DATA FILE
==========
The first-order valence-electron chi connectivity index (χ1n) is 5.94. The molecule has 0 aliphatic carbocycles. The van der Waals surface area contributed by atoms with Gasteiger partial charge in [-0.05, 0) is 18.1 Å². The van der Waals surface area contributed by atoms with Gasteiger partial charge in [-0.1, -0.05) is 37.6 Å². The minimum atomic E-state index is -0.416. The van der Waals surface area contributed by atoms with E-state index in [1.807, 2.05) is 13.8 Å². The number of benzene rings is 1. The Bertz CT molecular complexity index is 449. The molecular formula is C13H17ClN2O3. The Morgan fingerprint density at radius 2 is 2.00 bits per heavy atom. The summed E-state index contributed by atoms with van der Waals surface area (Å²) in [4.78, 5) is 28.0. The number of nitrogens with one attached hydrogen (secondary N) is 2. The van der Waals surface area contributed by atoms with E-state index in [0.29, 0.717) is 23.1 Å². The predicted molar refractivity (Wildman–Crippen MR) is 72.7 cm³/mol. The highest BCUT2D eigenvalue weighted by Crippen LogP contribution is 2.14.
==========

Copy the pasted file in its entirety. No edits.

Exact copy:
The first-order valence-electron chi connectivity index (χ1n) is 5.94. The molecule has 0 aliphatic carbocycles. The van der Waals surface area contributed by atoms with Gasteiger partial charge in [-0.05, 0) is 18.1 Å². The van der Waals surface area contributed by atoms with Gasteiger partial charge in [-0.1, -0.05) is 37.6 Å². The minimum atomic E-state index is -0.416. The van der Waals surface area contributed by atoms with E-state index in [1.807, 2.05) is 13.8 Å². The number of benzene rings is 1. The Bertz CT molecular complexity index is 449. The molecular formula is C13H17ClN2O3. The Morgan fingerprint density at radius 2 is 2.00 bits per heavy atom. The summed E-state index contributed by atoms with van der Waals surface area (Å²) in [4.78, 5) is 28.0. The number of nitrogens with one attached hydrogen (secondary N) is 2. The van der Waals surface area contributed by atoms with E-state index in [0.29, 0.717) is 23.1 Å². The predicted molar refractivity (Wildman–Crippen MR) is 72.7 cm³/mol. The highest BCUT2D eigenvalue weighted by Crippen LogP contribution is 2.14.